The awareness of the annoyance is a key, the awareness that it is an absolute choice to be annoyed and react or. But I wanna suggest that. And I think, you know, being annoyed doesn’t feel good. So I’m gonna bring in another example that happened to me, uh, yesterday, as a matter of fact. So I’m in trial mode.
My emotions are high I’m in a stressful situation. And I got an email from an opposing counsel on one of my cases and she, I call it a nasty. Nasty Graham, a nasty email, all kinds of just mist, TRUS, and posturing, et cetera, et cetera. And I just wasn’t in the mood to deal with it. I was annoyed. She’s one of those people that likes to email nasty things.
usually I can handle it better, but when I got the email, my immediate thought was, well, my immediate feeling was, this is annoying. Here we go. Again. I don’t have time for this. I’m in the middle of trial. Why are, am I always doing this dance with this, uh, opposing counsel? But because I know how to deal with my thoughts.
I knew I was annoyed and I made the decision to breathe. I made the decision not to send. An email response that I promise you would not be nice and would not serve me. Instead. I took the time to realize the email triggered the emotion of annoyance. I took a time out. I breathed, I literally closed my eyes.
I did some deep breathing, a brief meditation. and then I looked at them email again, and I made a different decision than just shooting off a response. I looked at the email and I said, you know what? I think it’s best that I just schedule a call with this person because there is a miscommunication here and I don’t want to continue to be annoyed.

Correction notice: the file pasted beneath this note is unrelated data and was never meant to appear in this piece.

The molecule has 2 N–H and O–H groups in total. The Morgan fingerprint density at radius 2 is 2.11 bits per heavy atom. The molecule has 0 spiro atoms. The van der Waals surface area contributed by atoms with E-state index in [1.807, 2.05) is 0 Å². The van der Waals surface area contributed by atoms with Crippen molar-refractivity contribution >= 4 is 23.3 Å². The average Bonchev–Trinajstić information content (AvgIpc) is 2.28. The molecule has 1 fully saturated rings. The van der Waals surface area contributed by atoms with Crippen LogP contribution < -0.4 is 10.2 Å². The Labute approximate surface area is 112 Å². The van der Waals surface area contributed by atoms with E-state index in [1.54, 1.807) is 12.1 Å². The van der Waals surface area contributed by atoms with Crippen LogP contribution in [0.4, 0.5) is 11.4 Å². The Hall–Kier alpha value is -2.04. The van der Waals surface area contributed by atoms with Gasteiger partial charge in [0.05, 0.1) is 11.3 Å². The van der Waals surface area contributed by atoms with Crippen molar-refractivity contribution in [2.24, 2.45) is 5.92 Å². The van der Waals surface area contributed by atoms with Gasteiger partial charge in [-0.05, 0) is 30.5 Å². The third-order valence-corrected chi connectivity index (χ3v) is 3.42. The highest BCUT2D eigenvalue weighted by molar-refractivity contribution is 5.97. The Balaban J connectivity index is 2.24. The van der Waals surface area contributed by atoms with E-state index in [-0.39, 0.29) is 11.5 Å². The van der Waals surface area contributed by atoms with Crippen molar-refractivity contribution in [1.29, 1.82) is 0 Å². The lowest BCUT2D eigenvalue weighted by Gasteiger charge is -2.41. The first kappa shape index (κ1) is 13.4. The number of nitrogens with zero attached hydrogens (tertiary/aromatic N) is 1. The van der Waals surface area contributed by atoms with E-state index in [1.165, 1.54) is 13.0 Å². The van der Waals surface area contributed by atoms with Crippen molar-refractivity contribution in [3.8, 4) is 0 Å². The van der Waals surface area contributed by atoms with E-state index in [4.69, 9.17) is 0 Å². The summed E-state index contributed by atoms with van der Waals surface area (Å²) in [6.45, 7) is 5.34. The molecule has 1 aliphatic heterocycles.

I don’t have time right now to be annoyed. I’d rather just nip it in the. and have a call with her. So I asked my assistant to please schedule the call. Guess what? I spoke with the lawyer. We had a few little words, not much. I was able to keep my composure and the bottom line is that we resolved the issues in the email.
Now, if I would’ve done it the other way and just responded without taking that time out and really understanding that my annoyance was gonna have a reaction that would not serve me, could have gone a, a different place. I could have been in this email communication game with her all day, which I was not going to.
And those are the types of things that I’m asking you to recognize when you are annoyed, what are you gonna do with that annoyance? What’s gonna be your action on it. And how is it gonna serve you? You see when we don’t give ourself the time to stay with the emotion and notice. Causing the annoy, the annoyance, that feeling of getting annoyed, we do things like yell at our child, scream at the driver that just cut us off, send back a nasty response email.
All these types of things. You know what I’m talking about? We tend to react this way because we haven’t taken the time to process the why. W H Y of it, why are we annoyed? I mean, for example, my email that I received, they’re just words on the computer. Why am I making them mean more than maybe they need to.
In other words, sometimes we don’t understand. Most times we don’t understand where the other person that’s annoying us is coming from. And I’m not suggesting that again, you can’t make a conscious decision to be annoyed. You can be annoyed. You have a right to be annoyed when people do stupid things, right.
You have the right. It’s what you do with that. So like my friend whose child was not responding. Here’s what I would’ve suggest that she do. The child did not respond to mom’s first request. Maybe she asks again, but in the same tone, instead of yelling, the third time, what she could have done is thought about I’m annoyed.
He’s not answering. Wow. How can I get the best result here, which is to get the child to bring the plate to the kitchen, but also to teach him a lesson to engage with him. What she could have done. And this is just one of, probably many suggestions is she could have walked over to him, put her hand on his shoulder or taken his hand, got his eye contact and said, Hey, I’ve been calling you and asking you to bring your plate over.